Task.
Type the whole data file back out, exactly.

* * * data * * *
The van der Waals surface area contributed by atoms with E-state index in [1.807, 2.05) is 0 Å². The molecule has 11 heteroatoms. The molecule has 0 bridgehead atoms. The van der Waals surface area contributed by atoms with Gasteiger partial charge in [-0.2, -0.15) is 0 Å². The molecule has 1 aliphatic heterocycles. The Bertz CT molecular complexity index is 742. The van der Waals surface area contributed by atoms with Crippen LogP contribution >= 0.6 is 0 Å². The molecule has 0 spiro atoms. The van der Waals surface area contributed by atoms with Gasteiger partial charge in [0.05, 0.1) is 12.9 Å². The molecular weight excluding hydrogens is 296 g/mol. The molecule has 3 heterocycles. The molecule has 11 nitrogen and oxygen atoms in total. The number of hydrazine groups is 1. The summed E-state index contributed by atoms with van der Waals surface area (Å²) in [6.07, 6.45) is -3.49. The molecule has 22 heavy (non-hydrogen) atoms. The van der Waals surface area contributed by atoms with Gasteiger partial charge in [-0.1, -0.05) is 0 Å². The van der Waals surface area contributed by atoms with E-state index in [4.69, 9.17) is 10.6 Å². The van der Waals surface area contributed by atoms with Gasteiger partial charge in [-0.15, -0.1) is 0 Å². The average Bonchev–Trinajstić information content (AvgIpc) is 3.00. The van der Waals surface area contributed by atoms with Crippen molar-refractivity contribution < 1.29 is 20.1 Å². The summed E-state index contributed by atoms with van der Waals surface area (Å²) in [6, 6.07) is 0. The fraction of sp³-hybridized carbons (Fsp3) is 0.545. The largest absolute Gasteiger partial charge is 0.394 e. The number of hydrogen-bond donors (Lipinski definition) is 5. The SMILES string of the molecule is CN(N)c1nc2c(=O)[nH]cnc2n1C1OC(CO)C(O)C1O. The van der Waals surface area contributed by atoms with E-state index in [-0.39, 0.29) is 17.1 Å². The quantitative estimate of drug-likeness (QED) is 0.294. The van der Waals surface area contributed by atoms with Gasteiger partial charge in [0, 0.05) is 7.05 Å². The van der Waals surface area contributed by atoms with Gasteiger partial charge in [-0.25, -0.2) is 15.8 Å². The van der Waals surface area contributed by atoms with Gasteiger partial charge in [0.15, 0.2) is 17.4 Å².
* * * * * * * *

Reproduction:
The van der Waals surface area contributed by atoms with E-state index in [1.807, 2.05) is 0 Å². The molecule has 11 heteroatoms. The molecule has 0 bridgehead atoms. The van der Waals surface area contributed by atoms with Gasteiger partial charge in [-0.2, -0.15) is 0 Å². The molecule has 1 aliphatic heterocycles. The Bertz CT molecular complexity index is 742. The van der Waals surface area contributed by atoms with Crippen LogP contribution >= 0.6 is 0 Å². The molecule has 0 spiro atoms. The van der Waals surface area contributed by atoms with Gasteiger partial charge in [0.05, 0.1) is 12.9 Å². The molecular weight excluding hydrogens is 296 g/mol. The molecule has 3 heterocycles. The molecule has 11 nitrogen and oxygen atoms in total. The number of hydrazine groups is 1. The summed E-state index contributed by atoms with van der Waals surface area (Å²) in [6.07, 6.45) is -3.49. The molecule has 22 heavy (non-hydrogen) atoms. The van der Waals surface area contributed by atoms with Gasteiger partial charge in [-0.1, -0.05) is 0 Å². The van der Waals surface area contributed by atoms with E-state index in [4.69, 9.17) is 10.6 Å². The van der Waals surface area contributed by atoms with Gasteiger partial charge in [-0.15, -0.1) is 0 Å². The average Bonchev–Trinajstić information content (AvgIpc) is 3.00. The van der Waals surface area contributed by atoms with Crippen molar-refractivity contribution < 1.29 is 20.1 Å². The summed E-state index contributed by atoms with van der Waals surface area (Å²) in [6, 6.07) is 0. The fraction of sp³-hybridized carbons (Fsp3) is 0.545. The largest absolute Gasteiger partial charge is 0.394 e. The number of hydrogen-bond donors (Lipinski definition) is 5. The SMILES string of the molecule is CN(N)c1nc2c(=O)[nH]cnc2n1C1OC(CO)C(O)C1O. The van der Waals surface area contributed by atoms with E-state index in [-0.39, 0.29) is 17.1 Å². The quantitative estimate of drug-likeness (QED) is 0.294. The van der Waals surface area contributed by atoms with Gasteiger partial charge in [0, 0.05) is 7.05 Å². The van der Waals surface area contributed by atoms with Gasteiger partial charge in [-0.25, -0.2) is 15.8 Å². The van der Waals surface area contributed by atoms with Gasteiger partial charge in [0.15, 0.2) is 17.4 Å².